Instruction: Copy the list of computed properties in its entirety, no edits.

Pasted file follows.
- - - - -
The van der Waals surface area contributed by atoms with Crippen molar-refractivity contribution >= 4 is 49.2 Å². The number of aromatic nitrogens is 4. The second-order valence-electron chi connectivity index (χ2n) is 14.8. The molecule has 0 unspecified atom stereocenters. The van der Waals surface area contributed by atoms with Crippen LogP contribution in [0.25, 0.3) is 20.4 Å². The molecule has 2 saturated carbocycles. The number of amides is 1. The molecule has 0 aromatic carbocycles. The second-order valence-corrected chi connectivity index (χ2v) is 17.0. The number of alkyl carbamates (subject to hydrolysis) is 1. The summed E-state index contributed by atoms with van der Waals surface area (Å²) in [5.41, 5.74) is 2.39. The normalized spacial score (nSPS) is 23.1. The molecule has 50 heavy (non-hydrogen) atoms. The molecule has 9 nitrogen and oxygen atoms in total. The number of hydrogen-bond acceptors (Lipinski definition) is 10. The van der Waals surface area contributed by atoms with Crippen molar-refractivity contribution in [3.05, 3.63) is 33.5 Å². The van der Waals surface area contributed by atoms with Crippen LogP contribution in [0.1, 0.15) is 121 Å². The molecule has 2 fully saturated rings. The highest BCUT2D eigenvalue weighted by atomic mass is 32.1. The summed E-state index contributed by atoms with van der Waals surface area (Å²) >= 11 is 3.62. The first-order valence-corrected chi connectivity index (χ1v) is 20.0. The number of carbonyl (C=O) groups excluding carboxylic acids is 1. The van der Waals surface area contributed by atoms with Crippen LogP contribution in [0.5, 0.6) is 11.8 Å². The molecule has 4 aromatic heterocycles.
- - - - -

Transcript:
The van der Waals surface area contributed by atoms with Crippen molar-refractivity contribution >= 4 is 49.2 Å². The number of aromatic nitrogens is 4. The second-order valence-electron chi connectivity index (χ2n) is 14.8. The molecule has 0 unspecified atom stereocenters. The van der Waals surface area contributed by atoms with Crippen LogP contribution in [0.25, 0.3) is 20.4 Å². The molecule has 2 saturated carbocycles. The number of amides is 1. The molecule has 0 aromatic carbocycles. The second-order valence-corrected chi connectivity index (χ2v) is 17.0. The number of alkyl carbamates (subject to hydrolysis) is 1. The summed E-state index contributed by atoms with van der Waals surface area (Å²) in [5.41, 5.74) is 2.39. The normalized spacial score (nSPS) is 23.1. The molecule has 50 heavy (non-hydrogen) atoms. The molecule has 9 nitrogen and oxygen atoms in total. The number of hydrogen-bond acceptors (Lipinski definition) is 10. The van der Waals surface area contributed by atoms with Crippen molar-refractivity contribution in [3.05, 3.63) is 33.5 Å². The van der Waals surface area contributed by atoms with Crippen LogP contribution in [0.1, 0.15) is 121 Å². The molecule has 2 fully saturated rings. The highest BCUT2D eigenvalue weighted by atomic mass is 32.1. The summed E-state index contributed by atoms with van der Waals surface area (Å²) >= 11 is 3.62. The first-order valence-corrected chi connectivity index (χ1v) is 20.0. The number of carbonyl (C=O) groups excluding carboxylic acids is 1. The van der Waals surface area contributed by atoms with Crippen LogP contribution in [0.5, 0.6) is 11.8 Å². The molecule has 4 aromatic heterocycles.